Where the Wealthy Work

Whilst contemplating how to spend the $100 million I intended to win in last night’s Oz Lotto draw, I began to think about the distribution of wealth in Australia. As my dreams of instant lotto wealth were dashed (just like my tip for the Melbourne Cup) I became more interested in who our wealthy are and where they live.

Data reveals that of the nine million households in Australia, the top 20 per cent earn around 40 per cent of all income. The lowest quintile earn just 7 per cent of total household income. This is the basis for many active in the ‘social justice’ space to demand a redistribution of wealth to ensure more equality in the community. They suggest that the government should take more from those that make and give it to those that make do.

Among the national figures is a state-by-state breakdown detailing average weekly household income and average household wealth. Given the political class warfare attacks on the wealth of miners, captains of industry and business owners, the figures reveal some interesting facts.

The wealthiest part of Australia is that haven for public servants, the Australian Capital Territory. On average, the ACT household income is over $1,100 per week and they have a net wealth in excess of $843,000. The lowest state on the list is Tasmania with average income and wealth of $708 and $586,000 respectively.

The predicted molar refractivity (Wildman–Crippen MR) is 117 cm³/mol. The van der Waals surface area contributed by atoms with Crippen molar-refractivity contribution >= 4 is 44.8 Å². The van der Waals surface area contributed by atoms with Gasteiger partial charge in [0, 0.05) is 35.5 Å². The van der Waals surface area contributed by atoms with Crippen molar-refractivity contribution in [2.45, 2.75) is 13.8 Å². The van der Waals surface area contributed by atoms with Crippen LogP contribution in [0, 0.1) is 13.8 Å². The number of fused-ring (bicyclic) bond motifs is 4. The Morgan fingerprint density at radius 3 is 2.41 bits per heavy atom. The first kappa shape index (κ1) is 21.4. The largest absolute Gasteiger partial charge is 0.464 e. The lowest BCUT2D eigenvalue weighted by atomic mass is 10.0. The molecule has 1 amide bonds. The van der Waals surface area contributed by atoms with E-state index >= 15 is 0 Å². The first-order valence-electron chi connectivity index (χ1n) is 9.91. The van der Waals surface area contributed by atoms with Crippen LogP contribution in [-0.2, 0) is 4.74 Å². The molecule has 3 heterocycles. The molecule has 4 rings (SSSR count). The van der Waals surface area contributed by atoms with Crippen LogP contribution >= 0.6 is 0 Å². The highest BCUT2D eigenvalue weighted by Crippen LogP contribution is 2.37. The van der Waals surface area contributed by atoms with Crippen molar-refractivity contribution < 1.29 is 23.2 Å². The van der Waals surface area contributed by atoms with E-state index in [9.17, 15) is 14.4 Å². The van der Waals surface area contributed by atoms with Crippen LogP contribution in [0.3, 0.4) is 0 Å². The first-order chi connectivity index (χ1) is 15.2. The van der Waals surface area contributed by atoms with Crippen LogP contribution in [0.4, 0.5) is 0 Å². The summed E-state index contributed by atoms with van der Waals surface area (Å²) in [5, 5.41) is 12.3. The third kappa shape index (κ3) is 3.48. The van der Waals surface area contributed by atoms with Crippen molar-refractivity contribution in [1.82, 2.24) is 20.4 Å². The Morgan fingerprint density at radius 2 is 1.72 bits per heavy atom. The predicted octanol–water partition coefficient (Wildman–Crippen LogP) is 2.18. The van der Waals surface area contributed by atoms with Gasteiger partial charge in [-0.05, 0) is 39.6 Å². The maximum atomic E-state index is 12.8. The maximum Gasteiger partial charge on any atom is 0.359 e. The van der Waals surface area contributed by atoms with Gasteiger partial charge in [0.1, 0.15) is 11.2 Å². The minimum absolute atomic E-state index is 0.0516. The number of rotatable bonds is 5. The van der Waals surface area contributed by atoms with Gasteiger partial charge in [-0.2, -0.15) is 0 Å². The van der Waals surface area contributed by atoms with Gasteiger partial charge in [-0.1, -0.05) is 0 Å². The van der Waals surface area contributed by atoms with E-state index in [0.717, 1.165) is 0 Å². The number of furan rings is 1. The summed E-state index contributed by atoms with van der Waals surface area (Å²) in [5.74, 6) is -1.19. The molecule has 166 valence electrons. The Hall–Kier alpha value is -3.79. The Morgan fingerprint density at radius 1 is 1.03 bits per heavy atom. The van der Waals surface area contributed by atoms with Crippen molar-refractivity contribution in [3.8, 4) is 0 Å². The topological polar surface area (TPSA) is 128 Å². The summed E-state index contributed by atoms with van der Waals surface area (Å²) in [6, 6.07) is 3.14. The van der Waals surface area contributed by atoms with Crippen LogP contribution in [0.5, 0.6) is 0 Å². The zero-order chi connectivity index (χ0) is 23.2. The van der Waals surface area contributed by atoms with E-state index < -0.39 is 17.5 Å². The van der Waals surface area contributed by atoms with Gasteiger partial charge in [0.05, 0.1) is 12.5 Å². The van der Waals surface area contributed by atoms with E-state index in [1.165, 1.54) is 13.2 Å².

These figures are interesting for several reasons. Given that the largest sector of workers in the ACT is engaged in the public service (PS), it suggests that they are paid more than most other Australians. In addition to the reputation the PS has for almost unbreakable job security, is it any wonder that many consider our public servants detached from real world concerns?

However, when our government employees are amongst the best paid and wealthiest in the country, it gives rise to question the sustainability of the current level of public employment. If better pay and greater job security can be gained by joining the public service compared to private enterprise, what incentive is there for people to strive for private sector success?

Starting your own business is fraught with risk. You don’t get annual leave, sick pay, personal leave and a myriad of other benefits working for yourself. Most businesses can’t afford to provide the flexibility of work conditions that many in the public service enjoy or the extra superannuation and perks. These include happiness lessons, $15,000 coffee machines, wine cabinets and yoga classes.

Frankly, our government can’t afford it either.

We have seen public sector employment grow significantly over recent years with the commensurate increase in budget expenses. A lot of waste has been exposed and yet the march of public sector growth continues unabated.

The long-term implications of this growth are critical to the future of our nation. If an increasing number of us rely on the government to pay our wages or sustain our lives, the burden of wealth creation will fall on fewer. This is not the path to prosperity. We need to reinvigorate the entrepreneurial spirit and promote the blossoming of free enterprise if we are to provide for our future generations.

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